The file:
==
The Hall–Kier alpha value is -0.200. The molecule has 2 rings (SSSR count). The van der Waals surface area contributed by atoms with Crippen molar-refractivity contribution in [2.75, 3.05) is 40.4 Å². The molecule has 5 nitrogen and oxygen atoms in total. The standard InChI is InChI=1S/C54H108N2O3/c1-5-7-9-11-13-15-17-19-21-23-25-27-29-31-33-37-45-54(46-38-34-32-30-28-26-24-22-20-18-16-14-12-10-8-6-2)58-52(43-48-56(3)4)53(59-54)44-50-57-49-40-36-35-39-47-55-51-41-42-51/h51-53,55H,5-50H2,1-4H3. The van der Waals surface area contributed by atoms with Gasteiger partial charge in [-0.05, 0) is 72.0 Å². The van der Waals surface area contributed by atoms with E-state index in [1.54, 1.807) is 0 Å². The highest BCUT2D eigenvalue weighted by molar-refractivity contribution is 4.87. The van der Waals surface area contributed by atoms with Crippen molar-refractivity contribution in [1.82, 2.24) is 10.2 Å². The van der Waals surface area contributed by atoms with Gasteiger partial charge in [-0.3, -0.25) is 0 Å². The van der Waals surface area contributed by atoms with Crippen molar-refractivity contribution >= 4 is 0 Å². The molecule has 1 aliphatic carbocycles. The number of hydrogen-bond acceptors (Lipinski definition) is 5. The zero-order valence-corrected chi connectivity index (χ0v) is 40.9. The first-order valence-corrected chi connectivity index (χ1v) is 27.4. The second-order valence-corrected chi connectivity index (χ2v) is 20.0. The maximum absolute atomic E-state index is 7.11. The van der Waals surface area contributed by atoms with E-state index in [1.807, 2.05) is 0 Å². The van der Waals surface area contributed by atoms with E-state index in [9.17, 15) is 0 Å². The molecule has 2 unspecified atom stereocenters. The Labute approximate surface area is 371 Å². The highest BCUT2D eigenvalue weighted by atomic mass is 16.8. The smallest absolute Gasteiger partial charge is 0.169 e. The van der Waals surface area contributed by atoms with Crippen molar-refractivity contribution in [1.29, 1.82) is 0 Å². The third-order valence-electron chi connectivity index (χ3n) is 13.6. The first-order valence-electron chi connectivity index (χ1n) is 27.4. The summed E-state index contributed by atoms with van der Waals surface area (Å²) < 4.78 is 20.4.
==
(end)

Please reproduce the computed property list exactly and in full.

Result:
The Hall–Kier alpha value is -0.200. The molecule has 2 rings (SSSR count). The van der Waals surface area contributed by atoms with Crippen molar-refractivity contribution in [2.75, 3.05) is 40.4 Å². The molecule has 5 nitrogen and oxygen atoms in total. The standard InChI is InChI=1S/C54H108N2O3/c1-5-7-9-11-13-15-17-19-21-23-25-27-29-31-33-37-45-54(46-38-34-32-30-28-26-24-22-20-18-16-14-12-10-8-6-2)58-52(43-48-56(3)4)53(59-54)44-50-57-49-40-36-35-39-47-55-51-41-42-51/h51-53,55H,5-50H2,1-4H3. The van der Waals surface area contributed by atoms with Gasteiger partial charge in [-0.05, 0) is 72.0 Å². The van der Waals surface area contributed by atoms with E-state index in [1.54, 1.807) is 0 Å². The highest BCUT2D eigenvalue weighted by molar-refractivity contribution is 4.87. The van der Waals surface area contributed by atoms with Crippen molar-refractivity contribution in [1.82, 2.24) is 10.2 Å². The van der Waals surface area contributed by atoms with Gasteiger partial charge in [-0.3, -0.25) is 0 Å². The van der Waals surface area contributed by atoms with Crippen molar-refractivity contribution >= 4 is 0 Å². The molecule has 1 aliphatic carbocycles. The number of hydrogen-bond acceptors (Lipinski definition) is 5. The zero-order valence-corrected chi connectivity index (χ0v) is 40.9. The first-order valence-corrected chi connectivity index (χ1v) is 27.4. The second-order valence-corrected chi connectivity index (χ2v) is 20.0. The maximum absolute atomic E-state index is 7.11. The van der Waals surface area contributed by atoms with E-state index in [1.807, 2.05) is 0 Å². The van der Waals surface area contributed by atoms with E-state index in [9.17, 15) is 0 Å². The molecule has 2 unspecified atom stereocenters. The Labute approximate surface area is 371 Å². The highest BCUT2D eigenvalue weighted by atomic mass is 16.8. The smallest absolute Gasteiger partial charge is 0.169 e. The van der Waals surface area contributed by atoms with Crippen molar-refractivity contribution in [1.29, 1.82) is 0 Å². The third-order valence-electron chi connectivity index (χ3n) is 13.6. The first-order valence-electron chi connectivity index (χ1n) is 27.4. The summed E-state index contributed by atoms with van der Waals surface area (Å²) < 4.78 is 20.4.